Martin A. Brooke

Faculty, Scholars, & Staff
Electrical and Computer Engineering

Associate Professor of Electrical and Computer Engineering

Martin A. Brooke received the B.E. (Elect.) Degree (1st. Class Hons.) from Auckland University in New Zealand in 1981. He received the M.S. and Ph. D. in Electrical Engineering from The University of Southern California in 1984, and 1988, respectively. He is currently an Associate Professor of Electrical Engineering at Duke University. Professor Brooke was an Analog Devices Career development award recipient from 1988-1993, won a National Science Foundation Research Initiation Award in 1990, the 1992 IEEE Midwest Symposium on Circuits and Systems, Myril B. Reed Best Paper Award, and the Georgia Tech Outstanding Thesis Advisor Award in 2003. He has graduated twenty three PhD students from his research group and has six U.S. patents awarded. He has published more than 120 articles in technical Journals and Proceedings, and articles on his work have appeared in several trade publications. Dr. Brooke is a senior member of the IEEE.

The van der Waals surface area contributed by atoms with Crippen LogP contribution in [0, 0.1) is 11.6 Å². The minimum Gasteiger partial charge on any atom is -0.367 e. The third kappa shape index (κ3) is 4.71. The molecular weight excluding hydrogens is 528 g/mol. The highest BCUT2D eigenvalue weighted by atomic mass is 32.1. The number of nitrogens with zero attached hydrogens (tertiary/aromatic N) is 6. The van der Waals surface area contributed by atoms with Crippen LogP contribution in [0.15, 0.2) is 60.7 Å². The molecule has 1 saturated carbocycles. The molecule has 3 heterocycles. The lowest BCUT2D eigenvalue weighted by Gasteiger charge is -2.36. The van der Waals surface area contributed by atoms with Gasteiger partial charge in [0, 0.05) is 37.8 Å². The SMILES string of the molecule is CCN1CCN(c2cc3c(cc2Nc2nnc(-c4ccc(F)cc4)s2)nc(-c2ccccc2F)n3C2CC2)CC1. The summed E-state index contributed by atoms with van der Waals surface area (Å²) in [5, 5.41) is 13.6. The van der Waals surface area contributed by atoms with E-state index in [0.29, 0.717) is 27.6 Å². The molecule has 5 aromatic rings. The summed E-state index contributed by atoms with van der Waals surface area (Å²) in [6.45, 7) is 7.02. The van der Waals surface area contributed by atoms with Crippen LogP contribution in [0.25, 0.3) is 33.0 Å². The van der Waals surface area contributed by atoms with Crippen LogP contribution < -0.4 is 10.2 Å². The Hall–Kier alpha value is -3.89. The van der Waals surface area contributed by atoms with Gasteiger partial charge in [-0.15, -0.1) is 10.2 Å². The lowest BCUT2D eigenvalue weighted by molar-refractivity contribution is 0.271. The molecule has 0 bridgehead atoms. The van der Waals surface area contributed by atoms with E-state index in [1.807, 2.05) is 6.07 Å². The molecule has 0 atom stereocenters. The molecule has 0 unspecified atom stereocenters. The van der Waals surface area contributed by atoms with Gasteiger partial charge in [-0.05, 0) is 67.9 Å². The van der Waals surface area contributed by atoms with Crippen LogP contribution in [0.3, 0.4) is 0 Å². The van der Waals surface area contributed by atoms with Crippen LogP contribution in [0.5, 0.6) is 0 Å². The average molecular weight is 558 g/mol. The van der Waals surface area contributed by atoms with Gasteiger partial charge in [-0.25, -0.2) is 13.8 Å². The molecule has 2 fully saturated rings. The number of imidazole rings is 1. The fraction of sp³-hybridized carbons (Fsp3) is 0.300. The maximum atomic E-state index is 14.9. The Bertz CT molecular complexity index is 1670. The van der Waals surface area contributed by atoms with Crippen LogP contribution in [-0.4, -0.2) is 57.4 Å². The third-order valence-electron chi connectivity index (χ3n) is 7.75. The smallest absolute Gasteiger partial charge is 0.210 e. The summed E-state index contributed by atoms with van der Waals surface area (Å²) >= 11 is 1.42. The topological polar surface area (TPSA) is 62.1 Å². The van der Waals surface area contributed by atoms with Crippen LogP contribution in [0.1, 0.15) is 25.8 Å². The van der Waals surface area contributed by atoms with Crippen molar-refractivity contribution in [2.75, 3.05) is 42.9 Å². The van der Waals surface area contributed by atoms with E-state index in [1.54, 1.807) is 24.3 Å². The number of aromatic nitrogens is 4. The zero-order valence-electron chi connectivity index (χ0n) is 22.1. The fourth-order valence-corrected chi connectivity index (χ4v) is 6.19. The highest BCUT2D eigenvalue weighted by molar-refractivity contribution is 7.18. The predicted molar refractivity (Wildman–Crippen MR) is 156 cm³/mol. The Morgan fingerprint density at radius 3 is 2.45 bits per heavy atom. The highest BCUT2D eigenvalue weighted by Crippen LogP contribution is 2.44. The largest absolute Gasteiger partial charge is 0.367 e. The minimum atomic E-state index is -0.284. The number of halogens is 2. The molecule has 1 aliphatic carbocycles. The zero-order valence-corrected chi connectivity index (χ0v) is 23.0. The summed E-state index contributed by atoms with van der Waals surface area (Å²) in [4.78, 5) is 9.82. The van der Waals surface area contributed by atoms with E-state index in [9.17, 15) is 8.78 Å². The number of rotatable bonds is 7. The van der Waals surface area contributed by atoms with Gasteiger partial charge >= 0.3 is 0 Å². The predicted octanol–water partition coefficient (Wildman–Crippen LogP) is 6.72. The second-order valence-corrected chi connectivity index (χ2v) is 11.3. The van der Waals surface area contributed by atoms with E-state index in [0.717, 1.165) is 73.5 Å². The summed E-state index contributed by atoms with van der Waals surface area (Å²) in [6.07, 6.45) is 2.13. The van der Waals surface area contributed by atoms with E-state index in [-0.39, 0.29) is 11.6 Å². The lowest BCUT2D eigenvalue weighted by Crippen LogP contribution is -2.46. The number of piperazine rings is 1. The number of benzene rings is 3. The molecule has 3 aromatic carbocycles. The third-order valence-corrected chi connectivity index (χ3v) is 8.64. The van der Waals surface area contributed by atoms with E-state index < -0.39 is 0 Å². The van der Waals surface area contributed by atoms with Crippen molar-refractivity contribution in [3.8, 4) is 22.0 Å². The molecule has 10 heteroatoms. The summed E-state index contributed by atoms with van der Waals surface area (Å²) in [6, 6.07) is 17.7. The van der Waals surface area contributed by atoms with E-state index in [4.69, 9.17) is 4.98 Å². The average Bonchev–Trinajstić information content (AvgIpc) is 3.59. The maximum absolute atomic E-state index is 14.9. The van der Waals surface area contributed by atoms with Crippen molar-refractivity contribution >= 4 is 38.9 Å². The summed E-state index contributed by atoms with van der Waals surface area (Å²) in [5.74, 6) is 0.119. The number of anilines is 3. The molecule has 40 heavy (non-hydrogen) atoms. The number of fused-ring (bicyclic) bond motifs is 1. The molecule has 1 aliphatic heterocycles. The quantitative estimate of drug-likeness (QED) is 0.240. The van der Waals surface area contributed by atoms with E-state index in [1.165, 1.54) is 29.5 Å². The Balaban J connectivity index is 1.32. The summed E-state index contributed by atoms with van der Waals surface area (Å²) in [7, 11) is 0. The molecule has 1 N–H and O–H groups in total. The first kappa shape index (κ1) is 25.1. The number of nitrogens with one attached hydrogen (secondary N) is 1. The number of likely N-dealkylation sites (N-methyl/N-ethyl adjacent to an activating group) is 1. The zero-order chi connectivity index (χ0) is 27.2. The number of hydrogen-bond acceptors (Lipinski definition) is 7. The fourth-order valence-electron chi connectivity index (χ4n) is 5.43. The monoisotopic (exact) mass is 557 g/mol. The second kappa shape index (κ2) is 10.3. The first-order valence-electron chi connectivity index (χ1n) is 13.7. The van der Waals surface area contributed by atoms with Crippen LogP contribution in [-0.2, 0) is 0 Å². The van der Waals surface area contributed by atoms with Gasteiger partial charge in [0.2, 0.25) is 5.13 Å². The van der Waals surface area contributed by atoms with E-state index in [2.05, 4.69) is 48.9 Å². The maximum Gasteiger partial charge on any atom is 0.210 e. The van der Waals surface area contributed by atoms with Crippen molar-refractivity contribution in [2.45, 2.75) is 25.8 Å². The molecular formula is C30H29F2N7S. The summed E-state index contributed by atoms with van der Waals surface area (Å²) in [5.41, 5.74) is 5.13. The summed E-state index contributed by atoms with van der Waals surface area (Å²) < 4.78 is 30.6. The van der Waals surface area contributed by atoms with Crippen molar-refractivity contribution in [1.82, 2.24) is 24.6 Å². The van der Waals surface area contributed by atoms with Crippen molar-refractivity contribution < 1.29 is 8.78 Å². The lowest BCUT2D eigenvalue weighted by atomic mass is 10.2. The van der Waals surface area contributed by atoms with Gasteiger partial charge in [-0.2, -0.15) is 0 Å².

Professor Brooke's expertise is in multi-disciplinary, team-oriented collaborative research involving co-design and co-development of hybrid analog, digital, and optoelectronic information processing systems. He has conducted a research program in applications for ultra-compact optical sensors, short-haul and in-home optical data communications, real-time control, cost effective high performance and optoelectronic packaging, and predictive and statistical modeling of RF and optoelectronic passive and active components and circuits suitable for use in circuit design environments such as HSPICE and HPADS. Dr. Brooke's research enables both undergraduate and graduate students to design, build, and test integrated circuits and associated support circuitry (over 50 designs so far) that get used by our collaborators for such exotic purposes as chemical analysis and jet turbine combustion control.

Additional Profiles & Links:

Duke Electrical & Computer Engineering

Scholars@Duke

Fitzpatrick Institute for Photonics

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